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Review - Colin Quinn's Unconstitutional & The Trip To Bountiful

The Constitution is the only document you get more knowledge of it, the drunker you get. Why? It was written during a four month drunken binge. The bills from those days show thousands of dollars in wine, port, beer. They were all drinking.

Colin Quinn's politically sharp blue collar deconstruction of our national blueprint, Unconstitutional, is 70 hilarious minutes of plainspoken wit. In these days when the most relevant interpretation of The Bill of Rights seems up for grabs, Quinn fuels the debate with the kind of common sense even Thomas Paine wouldn't have concocted.

Beginning with the preamble ("' order to form a more perfect union.' Not perfect. That's fine for other people. 'More perfect.'") and working his way through the amendments ("Piss Christ? Asshole move, but it's covered.") Quinn's fast and furious rant, directed by Rebecca A. Trent, is enhanced by projections of the historic text, but you won't want to remove your attention from the comic's keen observations.

Though he sometimes tangents into questionably relevant gags involving pop culture celebs ("If Bruce Springsteen was really the working man's musician why does he have a four and a half hour concert on a Tuesday night?") Quinn is at his funniest when delving into subjects like the difference between free speech and accepted speech, the effectiveness of American presidents in proportion to how ugly they were and why Barack Obama feels it necessary to make jokes about himself.

As far as the right to bear arms is concerned... well, despite describing himself as "pro-gun" he isn't exactly pro-NRA. But you're better off hearing that from Quinn himself.

Photo of Colin Quinn by Mike Lavoie.


It wouldn't be fair to say the new Broadway production of Horton Foote's beautiful drama The Trip To Bountiful misses the mark, because director Michael Wilson was obviously aiming at a different target. Less than eight years ago Lois Smith picked up every major award an Off-Broadway actress can get for starring in Signature Theatre Company's emotionally thick production of the play. But for Cicely Tyson's return to Broadway after 30 years, Wilson seems to be going more for cozy warmth and charm. Moving pathos is replaced by cute laughs. If you've never seen a production of the play before there are plenty of reasons to expect to have a fine evening. Wilson, after all, has developed an excellent reputation for interpreting the plays of Mr. Foote, having mounted exceptional New York productions of The Day Emily Married, Dividing The Estate and The Orphans' Home Cycle. But if you're aware of how enthrallingly powerful The Trip To Bountiful can be, his new staging might just not be enough.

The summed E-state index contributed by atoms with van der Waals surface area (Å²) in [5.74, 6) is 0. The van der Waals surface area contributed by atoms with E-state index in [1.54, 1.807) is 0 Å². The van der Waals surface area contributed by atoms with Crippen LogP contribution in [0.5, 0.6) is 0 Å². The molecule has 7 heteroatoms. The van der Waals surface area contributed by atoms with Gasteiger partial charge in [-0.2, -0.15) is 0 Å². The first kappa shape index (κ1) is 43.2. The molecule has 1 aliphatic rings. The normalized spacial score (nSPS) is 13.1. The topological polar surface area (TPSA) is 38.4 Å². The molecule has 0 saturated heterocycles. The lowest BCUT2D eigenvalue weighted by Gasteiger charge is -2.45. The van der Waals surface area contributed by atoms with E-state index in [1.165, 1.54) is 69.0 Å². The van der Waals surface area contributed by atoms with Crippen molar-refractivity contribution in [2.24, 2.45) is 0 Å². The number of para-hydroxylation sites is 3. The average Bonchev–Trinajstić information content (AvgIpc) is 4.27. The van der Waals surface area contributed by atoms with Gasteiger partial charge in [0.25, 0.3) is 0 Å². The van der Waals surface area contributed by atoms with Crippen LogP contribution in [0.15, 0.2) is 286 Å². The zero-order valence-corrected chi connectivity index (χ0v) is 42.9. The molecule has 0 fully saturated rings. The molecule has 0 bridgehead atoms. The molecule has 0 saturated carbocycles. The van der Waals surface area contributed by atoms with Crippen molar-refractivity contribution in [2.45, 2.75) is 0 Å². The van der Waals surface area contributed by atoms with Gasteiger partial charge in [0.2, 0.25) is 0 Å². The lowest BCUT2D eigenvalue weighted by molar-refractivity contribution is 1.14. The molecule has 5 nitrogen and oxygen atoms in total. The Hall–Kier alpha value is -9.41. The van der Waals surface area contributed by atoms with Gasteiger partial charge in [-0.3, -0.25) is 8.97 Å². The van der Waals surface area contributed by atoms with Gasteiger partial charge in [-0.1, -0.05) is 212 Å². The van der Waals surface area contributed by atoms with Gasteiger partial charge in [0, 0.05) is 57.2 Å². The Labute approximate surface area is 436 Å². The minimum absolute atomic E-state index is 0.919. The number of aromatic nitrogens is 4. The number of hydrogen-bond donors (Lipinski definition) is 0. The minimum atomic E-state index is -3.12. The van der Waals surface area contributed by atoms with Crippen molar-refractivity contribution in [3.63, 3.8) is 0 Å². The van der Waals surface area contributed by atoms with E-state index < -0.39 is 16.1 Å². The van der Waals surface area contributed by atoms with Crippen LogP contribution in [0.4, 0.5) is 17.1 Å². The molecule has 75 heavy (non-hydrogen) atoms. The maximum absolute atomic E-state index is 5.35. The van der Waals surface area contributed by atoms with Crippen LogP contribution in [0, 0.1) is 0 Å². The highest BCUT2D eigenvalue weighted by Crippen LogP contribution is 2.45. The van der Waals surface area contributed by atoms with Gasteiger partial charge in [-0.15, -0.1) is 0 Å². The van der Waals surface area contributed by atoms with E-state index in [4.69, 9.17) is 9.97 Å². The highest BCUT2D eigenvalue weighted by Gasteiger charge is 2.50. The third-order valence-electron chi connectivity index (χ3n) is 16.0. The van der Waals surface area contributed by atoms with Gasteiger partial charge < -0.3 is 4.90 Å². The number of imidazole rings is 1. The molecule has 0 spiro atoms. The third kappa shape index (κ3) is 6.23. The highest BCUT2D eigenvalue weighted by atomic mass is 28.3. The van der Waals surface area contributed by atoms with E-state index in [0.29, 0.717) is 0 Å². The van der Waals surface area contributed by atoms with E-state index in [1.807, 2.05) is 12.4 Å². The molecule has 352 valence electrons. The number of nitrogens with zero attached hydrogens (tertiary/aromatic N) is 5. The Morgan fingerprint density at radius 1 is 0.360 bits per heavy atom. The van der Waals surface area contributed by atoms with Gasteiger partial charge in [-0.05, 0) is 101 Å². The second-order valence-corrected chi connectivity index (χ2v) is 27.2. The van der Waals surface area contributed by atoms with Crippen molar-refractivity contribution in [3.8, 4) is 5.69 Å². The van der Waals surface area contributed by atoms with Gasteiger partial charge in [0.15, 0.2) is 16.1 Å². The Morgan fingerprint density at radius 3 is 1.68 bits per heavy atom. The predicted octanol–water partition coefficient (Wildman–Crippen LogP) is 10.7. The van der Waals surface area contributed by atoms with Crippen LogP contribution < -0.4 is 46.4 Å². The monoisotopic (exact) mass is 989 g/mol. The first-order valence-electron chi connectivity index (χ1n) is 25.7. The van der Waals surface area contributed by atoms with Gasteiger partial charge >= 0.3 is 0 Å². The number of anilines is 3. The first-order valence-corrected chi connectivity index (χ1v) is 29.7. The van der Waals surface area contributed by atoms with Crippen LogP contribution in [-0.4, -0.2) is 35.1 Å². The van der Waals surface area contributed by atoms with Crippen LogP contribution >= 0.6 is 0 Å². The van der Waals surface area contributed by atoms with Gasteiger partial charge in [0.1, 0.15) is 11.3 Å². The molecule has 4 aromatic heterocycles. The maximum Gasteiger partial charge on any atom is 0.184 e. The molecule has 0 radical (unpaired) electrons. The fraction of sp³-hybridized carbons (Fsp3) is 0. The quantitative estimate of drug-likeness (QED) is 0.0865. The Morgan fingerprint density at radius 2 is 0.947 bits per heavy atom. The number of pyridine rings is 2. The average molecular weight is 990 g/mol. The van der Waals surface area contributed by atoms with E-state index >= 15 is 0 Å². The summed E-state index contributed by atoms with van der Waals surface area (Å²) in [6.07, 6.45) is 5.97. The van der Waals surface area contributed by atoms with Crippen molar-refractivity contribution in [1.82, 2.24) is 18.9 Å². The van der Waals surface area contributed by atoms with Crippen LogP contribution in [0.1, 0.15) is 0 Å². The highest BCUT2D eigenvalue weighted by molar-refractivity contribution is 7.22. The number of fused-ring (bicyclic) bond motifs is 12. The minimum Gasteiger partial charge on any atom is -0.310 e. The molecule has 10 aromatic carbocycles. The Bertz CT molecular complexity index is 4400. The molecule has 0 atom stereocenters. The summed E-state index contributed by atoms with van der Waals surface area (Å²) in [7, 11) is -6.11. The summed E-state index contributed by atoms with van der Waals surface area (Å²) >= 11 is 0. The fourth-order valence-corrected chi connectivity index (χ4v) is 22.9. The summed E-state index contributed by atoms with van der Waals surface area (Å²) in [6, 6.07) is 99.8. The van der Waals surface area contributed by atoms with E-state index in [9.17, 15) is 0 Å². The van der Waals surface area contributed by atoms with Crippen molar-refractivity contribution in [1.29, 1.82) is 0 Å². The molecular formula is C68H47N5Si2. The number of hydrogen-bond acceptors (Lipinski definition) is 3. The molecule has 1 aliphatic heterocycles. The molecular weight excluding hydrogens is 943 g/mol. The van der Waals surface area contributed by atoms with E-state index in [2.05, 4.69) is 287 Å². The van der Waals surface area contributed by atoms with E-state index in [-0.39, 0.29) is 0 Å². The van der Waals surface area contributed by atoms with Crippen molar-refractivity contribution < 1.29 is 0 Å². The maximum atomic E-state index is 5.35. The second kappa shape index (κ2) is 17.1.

Tyson plays elderly Carrie Watts, who has not seen her home town of Bountiful in twenty years and, given her current situation, will most likely never set foot again on The Farm where she grew up. It's 1953 and her days are mostly spent sitting in the living room, which doubles as her bedroom, of her son Ludie's (Cuba Gooding, Jr.) small Houston apartment, looking out the window and watching the traffic race by while singing hymns to comfort herself.

An illness had kept Ludie out of work for two years, depleting his savings, and his new job doesn't pay enough to support himself and his wife, Jessie Mae (Vanessa Williams) without the help of Carrie's monthly pension. Needing her money, but frustrated by her continual presence, Jessie Mae tends to treat Carrie like a child, scolding her for running in the house and ordering her not to sing in her presence. ("You know what those hymns do to my nerves.")

So when her next pension check arrives in the mail, Carrie takes the opportunity to hide it until her chance to run off to the bus depot and buy her ticket home. With Ludie and Jessie Mae on her trail, fearing she might want to make good on her stated desire to live in Bountiful for the rest of her days, taking away the pension money they depend on, Carrie must fight her failing health and fading memory to reach her goal.